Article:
Evil Genius Olympian Ryan Lochte Attempts to Trademark 'Jeah'

Gabe ZaldivarPop Culture Lead WriterAugust 17, 2012

LONDON, ENGLAND - AUGUST 02:  Bronze medallist Ryan Lochte of the United States poses with his medal following during the medal ceremony for the Men's 200m Backstroke final on Day 6 of the London 2012 Olympic Games at the Aquatics Centre on August 2, 2012 in London, England.  (Photo by Ezra Shaw/Getty Images)
Ezra Shaw/Getty Images

Olympic swimming superstar and part-time rocket scientist Ryan Lochte is no dummy. 

The man who made a living from swimming in a straight line is making sure he gets any proceeds from his revolutionary phrase, "Jeah."

TMZ reports Lochte hopes to trademark the word that is nearly identical to the word "yeah," but a tinge more stupid. 

According to the trademark docs,  Ryan wants to use the word on sunglasses, workout DVDs, gift cards, mugs, drinking glasses, trading cards, calendars, posters, swimsuits, swim caps, sports hats, and water bottles.

In fact, Lochte's already getting the party started on his website -- selling "Jeah"-themed tees, hats, and sunglasses.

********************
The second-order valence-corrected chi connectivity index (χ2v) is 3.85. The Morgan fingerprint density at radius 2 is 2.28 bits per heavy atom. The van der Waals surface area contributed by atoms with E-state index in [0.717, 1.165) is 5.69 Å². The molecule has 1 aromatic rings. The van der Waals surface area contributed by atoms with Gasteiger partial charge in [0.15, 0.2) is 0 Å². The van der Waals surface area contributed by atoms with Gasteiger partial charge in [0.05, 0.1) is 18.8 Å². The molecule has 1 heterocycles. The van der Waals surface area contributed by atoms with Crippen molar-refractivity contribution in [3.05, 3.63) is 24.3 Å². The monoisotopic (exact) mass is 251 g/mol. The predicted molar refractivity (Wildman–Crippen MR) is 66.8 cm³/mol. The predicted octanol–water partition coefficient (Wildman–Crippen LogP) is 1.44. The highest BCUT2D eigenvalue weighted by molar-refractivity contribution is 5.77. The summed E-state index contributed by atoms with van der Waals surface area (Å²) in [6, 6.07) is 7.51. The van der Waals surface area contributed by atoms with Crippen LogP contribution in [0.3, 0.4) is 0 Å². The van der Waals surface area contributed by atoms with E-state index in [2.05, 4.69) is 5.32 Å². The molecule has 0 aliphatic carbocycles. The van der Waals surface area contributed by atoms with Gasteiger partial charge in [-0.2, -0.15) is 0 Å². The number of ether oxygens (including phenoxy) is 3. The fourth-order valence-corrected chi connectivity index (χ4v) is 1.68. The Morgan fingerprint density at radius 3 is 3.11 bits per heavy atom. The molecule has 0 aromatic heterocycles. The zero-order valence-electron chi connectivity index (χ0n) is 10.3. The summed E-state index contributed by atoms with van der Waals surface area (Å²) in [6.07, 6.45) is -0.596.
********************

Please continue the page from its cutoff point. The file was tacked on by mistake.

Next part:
If you wear anything from his official website, we can no longer be friends. 

(BTDubbs, the website is as in your face as Lochte himself, playing music the second it loads. Please, never do that when you are making a website, because I never asked for an impromptu party with an awful tune playing loudly.)

The TMZ report reminds us that Young Jeezy actually started saying the word "Chea!" Lochte, something of a linguistic evolutionary genius, shaped that word down to the refined "Jeah."

Now that's a history lesson that actually makes you dumber and will stay in your brain like those college benders continue to stick around your gut. 

There is even video documentation of the magical moment Lochte opened his mouth and recounted the birth of "Jeah," a word that means "everything" or simply things that are "good."

Skip to the 1:00 mark for historical significance. 

With that, we now have a remarkable new word added to the already evergreen landscape of the English lexicon. 


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